The teachers, academic advisers and university staff were very supportive and friendly. I would always go to Professor Jessica Lonnes. She would always be there to help me and she was always there for me, even when she was busy and doing a lot of work she would stop and help me. Dr. Piciche has been supportive through the years and wrote recommendation letters to the Oxfam Change leaders program and also grad school to Columbia University. Micol Hutchison is another professor who has been supportive through the years and always encourages me to dream big. The SWS created a safe environment and safe space that assured me no matter what happens to me, I have people who are supporting me and always here for me.
What is the best part of the School of World Studies?
The SWS cares about their students! I never had a problem reaching out to my teachers, and every one of them that I reached out to were very kind and understanding and accommodating. Especially as a refugee from Somalia, I started at VCU without even knowing how to speak English (started in the ESL program). VCU was very competent and understanding at acclimating me - especially in the SWS and the International Students Program. I never felt that I was an outsider; they were always supportive and encouraged me.
How did being a student in the School of World Studies help you with your career?
My Italian cinema class with Dr. Piciche actually helped a lot for psychotherapy. I learned therapeutic skills from Italian neorealism and modernist films in the class. The Night Porter by Liliana Cavani especially presented meaningful insights on trauma and “Stockholm Syndrome.” I gained lots of valuable tools in that class, and in fact in therapy I ask clients to make a video about their emotions. Although the global health classes were limited, it still inspired me to go back to school and get a master’s degree in public health because the HIV/AIDs class made me realize the global health crisis and also became aware of global mental health and illness. It was the first time I was exposed to global health with statistics and I really enjoyed it.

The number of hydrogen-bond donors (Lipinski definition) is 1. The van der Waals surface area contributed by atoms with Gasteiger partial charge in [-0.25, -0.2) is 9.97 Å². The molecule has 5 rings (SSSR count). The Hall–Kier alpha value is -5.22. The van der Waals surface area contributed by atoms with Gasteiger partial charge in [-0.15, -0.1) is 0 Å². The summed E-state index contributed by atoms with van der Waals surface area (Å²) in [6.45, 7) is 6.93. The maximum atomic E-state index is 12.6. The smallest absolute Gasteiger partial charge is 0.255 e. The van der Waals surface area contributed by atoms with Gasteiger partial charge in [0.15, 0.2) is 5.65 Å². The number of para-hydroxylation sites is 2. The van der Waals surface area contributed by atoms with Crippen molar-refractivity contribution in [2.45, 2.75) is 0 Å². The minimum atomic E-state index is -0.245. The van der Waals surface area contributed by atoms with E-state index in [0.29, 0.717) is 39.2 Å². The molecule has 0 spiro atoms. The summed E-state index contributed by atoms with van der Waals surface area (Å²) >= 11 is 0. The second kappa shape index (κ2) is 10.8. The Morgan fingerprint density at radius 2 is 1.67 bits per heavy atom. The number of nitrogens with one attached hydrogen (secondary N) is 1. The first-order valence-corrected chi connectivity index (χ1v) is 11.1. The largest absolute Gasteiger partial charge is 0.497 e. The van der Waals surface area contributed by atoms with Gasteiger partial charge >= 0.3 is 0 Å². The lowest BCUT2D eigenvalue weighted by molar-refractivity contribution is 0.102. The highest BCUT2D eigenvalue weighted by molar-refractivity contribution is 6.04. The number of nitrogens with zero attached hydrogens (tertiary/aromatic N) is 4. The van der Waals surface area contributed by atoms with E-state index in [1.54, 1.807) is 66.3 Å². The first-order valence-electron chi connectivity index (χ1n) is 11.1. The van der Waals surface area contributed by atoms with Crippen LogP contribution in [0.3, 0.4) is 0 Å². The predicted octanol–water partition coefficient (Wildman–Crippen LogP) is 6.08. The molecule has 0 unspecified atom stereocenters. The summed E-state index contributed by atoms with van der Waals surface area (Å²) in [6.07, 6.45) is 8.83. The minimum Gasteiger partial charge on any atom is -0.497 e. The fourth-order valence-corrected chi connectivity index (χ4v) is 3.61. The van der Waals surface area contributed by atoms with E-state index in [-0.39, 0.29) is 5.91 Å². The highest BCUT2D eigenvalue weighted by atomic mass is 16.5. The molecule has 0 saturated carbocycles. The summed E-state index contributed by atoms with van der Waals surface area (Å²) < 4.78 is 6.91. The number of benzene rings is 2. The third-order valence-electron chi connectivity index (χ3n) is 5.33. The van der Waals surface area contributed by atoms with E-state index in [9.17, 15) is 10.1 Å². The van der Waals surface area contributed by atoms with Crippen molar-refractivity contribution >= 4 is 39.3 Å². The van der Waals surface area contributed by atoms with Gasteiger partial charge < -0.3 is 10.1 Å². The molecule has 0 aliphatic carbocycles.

What advice do you have for the students in the School of World Studies?
Don’t limit yourself and don’t feel comfortable where you are. Go outside of your comfort zone. Dream bigger and be curious. Try to get outside internships everywhere–outside of Richmond, Washington, D.C., Europe, Africa. Find a way to enrich your mind and to build your human capacity. Go everywhere with open and pure intention. Those you encounter all the way will appreciate that. Ask yourself what do you want to leave behind. What’s your legacy? How do you want people to remember you? Travel—it will change your life and help your résumé and applications for grad school. It will look good that you’ve traveled and can speak different languages and understand different cultures. We live in a global world and everything affects us, don’t limit yourself! It is important to get a high GPA but at the end of the day, GPA is NOT everything. When you apply for grad school or a job, they look at everything—what have you done for the community, what languages you speak, experience working in diverse communities, have you worked outside of the U.S. Ask yourself: Do you have the skills to solve complex global issues? And, work on creating a good résumé that can make you marketable outside of just your GPA.